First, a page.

GWATFL Spring 2018 Reflections

Reflections on Gwatfl

This weekend was amazing!  I learned so many great ideas from GWATFL!  I published a lot of my take aways on Twitter, but I wanted to take time to share even more here as well.

First, if you haven’t seen John DeMado, I highly recommend it!  His keynote was awesome.  He discussed how we cannot continue to teach for mastery and expect proficiency.  DeMado says that we as teachers must really study applied linguistics; however, this is typically not a required class in our field.  He also notes that many teachers spend too much time working on grammar, so then, we resort to giving long vocabulary lists.  Then, this vocabulary is never acquired, so students cannot continue to work on their proficiency.  He also compared teaching for mastery to being an editor.  Editor’s jobs are to find what is incorrect and fix it immediately.  This hinders proficiency and doesn’t help students.  DeMado continued on to discuss the purpose of grammar which is to avoid miscommunication instead of creating communication.  He also notes that accuracy is a by product of acquisition.  Therefore, we cannot push accuracy- and as DeMado states- who are we to change how language is acquired?  (Really, go and listen to him any chance that you get!  It really affirms the shift that we are undergoing in foreign language!)

The first session was tricky because I pretty much wanted to be at ALL of the sessions, but I had to decide to make my time in each useful.  First, I went to technology in the WL classroom  (presentation in the link) with Karlie Hale, Margaret Sisler and Sarah Travis.  One thing that I want to try is to put plans on Google Slides then share it with the students.  That will help students who are absent as well.  Also, I loved the idea of writing letters to people in various positions and actually sending them!  I hopped over to Kristine’s session on bitmojis and booksnaps.  (You can read more here!)  While I have tried booksnaps before, I hadn’t used Google Slides before.  I liked this change because my students can use GIFs.  (And we all know how much I LOVE a good GIF!)  She also mentioned using booksnaps but doing song snaps or show snaps if you are watching a show in class.  I love this idea!  Finally, she mentions that on Fridays, she will post twitter chats for her AP classes.  You can check out her discussion on her school account here.  Next year, I am going to have a Spanish 6 class with just seniors and it is blended, so I am definitely going to do this for some blended days!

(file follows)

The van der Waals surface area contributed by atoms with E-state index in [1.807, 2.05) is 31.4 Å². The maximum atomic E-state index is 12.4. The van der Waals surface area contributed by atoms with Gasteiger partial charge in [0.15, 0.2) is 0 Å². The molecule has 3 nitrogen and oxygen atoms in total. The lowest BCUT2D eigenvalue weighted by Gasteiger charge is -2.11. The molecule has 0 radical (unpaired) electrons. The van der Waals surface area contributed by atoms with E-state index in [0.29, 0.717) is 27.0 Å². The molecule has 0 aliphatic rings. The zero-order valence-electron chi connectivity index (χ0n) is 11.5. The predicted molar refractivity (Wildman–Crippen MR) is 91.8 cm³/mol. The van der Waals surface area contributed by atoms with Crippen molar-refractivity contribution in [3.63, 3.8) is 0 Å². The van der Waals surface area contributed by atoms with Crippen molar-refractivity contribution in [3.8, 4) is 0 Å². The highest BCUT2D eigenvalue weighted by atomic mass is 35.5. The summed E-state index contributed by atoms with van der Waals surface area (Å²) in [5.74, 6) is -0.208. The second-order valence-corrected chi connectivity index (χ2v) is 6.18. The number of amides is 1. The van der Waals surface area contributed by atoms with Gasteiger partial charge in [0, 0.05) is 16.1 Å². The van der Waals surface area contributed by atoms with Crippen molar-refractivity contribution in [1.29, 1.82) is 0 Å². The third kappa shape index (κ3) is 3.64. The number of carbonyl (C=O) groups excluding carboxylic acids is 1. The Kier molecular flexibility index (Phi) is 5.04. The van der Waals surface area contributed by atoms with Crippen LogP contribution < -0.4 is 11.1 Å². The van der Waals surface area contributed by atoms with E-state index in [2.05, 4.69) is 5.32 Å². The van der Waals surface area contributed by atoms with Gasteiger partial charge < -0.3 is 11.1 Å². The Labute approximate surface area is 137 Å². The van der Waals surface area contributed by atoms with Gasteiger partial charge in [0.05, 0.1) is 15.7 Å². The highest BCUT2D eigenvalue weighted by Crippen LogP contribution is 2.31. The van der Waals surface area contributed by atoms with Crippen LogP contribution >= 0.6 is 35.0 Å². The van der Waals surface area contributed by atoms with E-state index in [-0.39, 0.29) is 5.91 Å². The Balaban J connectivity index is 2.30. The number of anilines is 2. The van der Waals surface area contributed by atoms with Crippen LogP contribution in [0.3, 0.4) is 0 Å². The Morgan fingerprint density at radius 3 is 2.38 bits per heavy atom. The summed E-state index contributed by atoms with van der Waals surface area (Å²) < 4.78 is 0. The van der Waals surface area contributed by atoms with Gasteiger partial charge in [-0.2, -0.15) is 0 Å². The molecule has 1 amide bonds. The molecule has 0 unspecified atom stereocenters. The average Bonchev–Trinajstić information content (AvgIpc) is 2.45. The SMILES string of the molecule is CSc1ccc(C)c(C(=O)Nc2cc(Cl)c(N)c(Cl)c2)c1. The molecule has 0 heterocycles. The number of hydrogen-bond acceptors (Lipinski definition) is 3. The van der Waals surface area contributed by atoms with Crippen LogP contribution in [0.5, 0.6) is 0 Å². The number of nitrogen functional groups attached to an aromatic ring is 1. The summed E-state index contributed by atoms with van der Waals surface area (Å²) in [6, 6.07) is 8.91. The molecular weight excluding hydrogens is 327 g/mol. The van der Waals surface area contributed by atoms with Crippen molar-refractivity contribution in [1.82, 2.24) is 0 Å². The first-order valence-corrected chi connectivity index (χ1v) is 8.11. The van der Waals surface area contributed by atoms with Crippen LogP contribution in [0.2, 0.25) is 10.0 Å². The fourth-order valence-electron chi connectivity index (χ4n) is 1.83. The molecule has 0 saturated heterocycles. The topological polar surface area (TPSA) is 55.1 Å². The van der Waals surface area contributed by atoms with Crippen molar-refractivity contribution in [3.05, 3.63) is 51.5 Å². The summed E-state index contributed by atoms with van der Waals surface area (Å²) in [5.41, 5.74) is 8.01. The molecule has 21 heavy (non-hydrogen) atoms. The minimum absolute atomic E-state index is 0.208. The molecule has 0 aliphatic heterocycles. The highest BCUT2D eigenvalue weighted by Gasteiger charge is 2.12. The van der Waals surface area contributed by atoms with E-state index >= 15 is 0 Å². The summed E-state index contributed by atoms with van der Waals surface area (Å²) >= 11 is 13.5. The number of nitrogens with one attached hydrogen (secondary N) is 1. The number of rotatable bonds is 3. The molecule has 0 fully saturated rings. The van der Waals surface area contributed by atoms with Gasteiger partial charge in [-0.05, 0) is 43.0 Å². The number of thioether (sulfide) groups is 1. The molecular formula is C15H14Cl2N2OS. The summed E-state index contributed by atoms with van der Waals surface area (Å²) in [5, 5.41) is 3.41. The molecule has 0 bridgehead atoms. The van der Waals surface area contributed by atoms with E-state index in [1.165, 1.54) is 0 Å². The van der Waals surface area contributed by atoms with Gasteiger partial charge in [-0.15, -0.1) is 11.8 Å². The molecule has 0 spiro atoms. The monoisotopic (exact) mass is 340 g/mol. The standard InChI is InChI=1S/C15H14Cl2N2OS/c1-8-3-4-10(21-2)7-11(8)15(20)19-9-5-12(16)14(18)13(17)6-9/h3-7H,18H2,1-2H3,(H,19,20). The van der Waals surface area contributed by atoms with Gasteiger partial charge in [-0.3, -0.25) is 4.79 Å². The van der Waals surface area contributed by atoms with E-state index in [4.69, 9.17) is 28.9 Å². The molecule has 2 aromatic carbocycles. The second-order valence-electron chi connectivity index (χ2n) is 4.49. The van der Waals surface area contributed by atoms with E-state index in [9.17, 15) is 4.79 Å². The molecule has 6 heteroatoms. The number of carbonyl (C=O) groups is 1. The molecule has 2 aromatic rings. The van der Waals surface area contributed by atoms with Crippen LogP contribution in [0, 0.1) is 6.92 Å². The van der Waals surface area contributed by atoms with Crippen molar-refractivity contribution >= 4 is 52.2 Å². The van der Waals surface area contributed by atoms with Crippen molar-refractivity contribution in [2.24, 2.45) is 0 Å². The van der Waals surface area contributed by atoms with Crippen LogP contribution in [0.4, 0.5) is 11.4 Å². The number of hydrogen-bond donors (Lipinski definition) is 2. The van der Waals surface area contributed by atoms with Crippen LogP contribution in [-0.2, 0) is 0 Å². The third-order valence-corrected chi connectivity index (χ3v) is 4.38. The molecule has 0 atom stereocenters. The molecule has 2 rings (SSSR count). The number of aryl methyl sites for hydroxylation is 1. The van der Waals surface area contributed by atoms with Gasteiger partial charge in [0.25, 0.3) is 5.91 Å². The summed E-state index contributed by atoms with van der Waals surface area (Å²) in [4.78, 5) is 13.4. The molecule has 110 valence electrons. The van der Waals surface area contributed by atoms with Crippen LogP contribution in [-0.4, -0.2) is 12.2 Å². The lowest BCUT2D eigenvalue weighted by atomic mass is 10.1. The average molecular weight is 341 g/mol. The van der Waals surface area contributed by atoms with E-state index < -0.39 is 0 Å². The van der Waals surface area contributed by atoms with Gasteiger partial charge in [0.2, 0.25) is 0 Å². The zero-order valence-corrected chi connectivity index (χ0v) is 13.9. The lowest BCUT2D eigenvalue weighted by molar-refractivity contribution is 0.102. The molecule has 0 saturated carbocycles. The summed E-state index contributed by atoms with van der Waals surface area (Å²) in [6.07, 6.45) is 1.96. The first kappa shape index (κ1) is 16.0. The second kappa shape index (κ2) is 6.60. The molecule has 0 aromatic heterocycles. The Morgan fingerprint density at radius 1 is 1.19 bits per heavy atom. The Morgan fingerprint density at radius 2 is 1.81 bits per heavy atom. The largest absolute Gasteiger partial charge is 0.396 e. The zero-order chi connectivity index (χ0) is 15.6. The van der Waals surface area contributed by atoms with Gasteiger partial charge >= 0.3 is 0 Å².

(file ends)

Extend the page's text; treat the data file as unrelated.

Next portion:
The last session I went to was with Jessie Yuan to look at a framework to assess student growth in interpersonal speaking.  I always learn a lot every time I hear someone new talk about proficiency.  Something else resonates with me.  In a Center for Applied Linguistics study, they found that it took about 630-720 hours in the target language for 6% of students to reach intermediate mid in speaking.  Due to the messy nature of proficiency (and the messiness of the “mid” level), Jessie decided to have the following categories: “novice low, almost novice mid, novice mid, almost novice high and novice high.”  She did the same thing with intermediate.  This way, students don’t feel like the whole time they just stayed at novice or intermediate mid when they have often made progress.

She also had us complete a close reading of the rubrics.  I plan on doing this next year more, and I want to do this also with my students before their final IPA.  We would look for different reoccurring words.  We also discussed what the term phrase means.  Students can be in novice levels, speaking in phrases, but if they are all memorized or repeated and they are not creating with the language, they are still in the novice range.  Another AHA moment for me was when she mentioned that even though with intermediate low and students are speaking in sentences, their sentences can be rearranged and the meaning can be maintained.  Therefore, students have   Also, I really liked that when Jessie does the interview with students, she allows them to draw or act out words when they need help.  I believe that this helps students if they become too overwhelmed.  I reflected a lot on my students’ progress as well as our rubrics that I am using with my students.

I highly recommend going to GWATFL next year if you are near the DC area (or want to take a trip here!)

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